This week it was reported that the Punjab Remote Sensing Centre in India, has been combining remote sensing, geographical information systems and Global Positioning System (GPS) data to identify the burning of crop stubble in fields; it appears that the MODIS fire products are part of contributing the satellite data. During April, 788 illegal field fires were identified through this technique and with the GPS data the authorities have been able to identify, and fine, 226 farmers for undertaking this practice.
Finally, a report at the end of April from the European Space Agency¬†described how images from Sentinel-1 and Senintel-2 have been combined to assess the amount of forest that was burnt last year in the Republic of Congo in Africa ‚Äď the majority of which was in Marantaceae forests. As this area has frequent cloud cover, the optical images from Sentinel-2 were combined with the Synthetic Aperture Radar (SAR) images from Sentinel-1 that are unaffected by the weather to offer an enhanced solution.
Sentinel-1 and Sentinel-2 data detect and monitor forest fires at a finer temporal and spatial resolution than previously possible, namely 10 days and 10 m, although the temporal resolution will increase to 5 days later this year when Sentinel-2B becomes fully operational.¬† Through this work, it was estimated that 36 000 hectares of forest were burnt in 2016.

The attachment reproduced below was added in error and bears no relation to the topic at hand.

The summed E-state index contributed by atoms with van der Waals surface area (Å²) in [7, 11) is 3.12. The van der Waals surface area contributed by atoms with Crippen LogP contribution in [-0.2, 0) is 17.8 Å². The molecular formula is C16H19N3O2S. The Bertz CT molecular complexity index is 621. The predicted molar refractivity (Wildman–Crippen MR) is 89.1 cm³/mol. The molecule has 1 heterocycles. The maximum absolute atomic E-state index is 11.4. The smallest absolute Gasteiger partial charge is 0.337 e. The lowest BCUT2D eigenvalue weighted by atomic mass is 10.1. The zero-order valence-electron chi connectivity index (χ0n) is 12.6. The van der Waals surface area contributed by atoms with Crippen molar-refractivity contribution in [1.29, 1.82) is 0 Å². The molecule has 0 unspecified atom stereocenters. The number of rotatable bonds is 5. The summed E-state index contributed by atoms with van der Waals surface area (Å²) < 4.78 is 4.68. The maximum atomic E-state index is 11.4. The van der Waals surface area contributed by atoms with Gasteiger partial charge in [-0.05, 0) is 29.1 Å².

Given the danger presented by forest fires and wildfires, greater monitoring from space should improve fire identification and emergency responses which should potentially help save lives. This is another example of the societal benefit of satellite remote sensing.
The first national geo-information study of China was released last week at a State Council Information Office press briefing.
The study, also referred to as the national census of geographic conditions, was originally announced in March 2013. Over the last three years 50,000 professionals have been involved in collecting a variety of data about China and it‚Äôs reported that they have achieved a 92% coverage of the country, generating around 770 terabytes of data in the process.
Data has been collected on natural resources, such as land features, vegetation, water and deserts; together with urban resources such as transport infrastructure, towns and neighbourhoods. This information was gathered, and verified, through remote sensing satellites, drones, aerial photography, 3D laser scanning and in-situ data. It‚Äôs reported that the accuracy is 99.7% with a 1 m resolution.
China is one of the largest countries in the world by land mass, at approximately 9.6 m square kilometres. Therefore, simply completing such a study with the accuracy and resolution reported is highly impressive.
It may take years to fully appreciate the variety, size and usefulness of this new dataset. However, a number of interesting high level statistics have already been released by the Chinese Ministry of Land and Resources including:
According to Kurex Mexsut, deputy head of the National Administration of Surveying, Mapping and Geoinformation, the Chinese Government will be looking to establish a data sharing mechanism and information services platform for this dataset, together with a variety of data products. It is hoped that public departments and companies will be able to use this to help improve the delivery of public services.
Although not from the survey, the image at the top is of the Yuqiao Reservoir, situated just to the east of Beijing. It has a surface area of 119 sq km, with an average depth of 14 metres.
Not only is this a comprehensive geo-information dataset for a single country, but there is also huge potential for further information to be derived from this dataset. We‚Äôll be watching with interest to see how the data is used and the impact it has.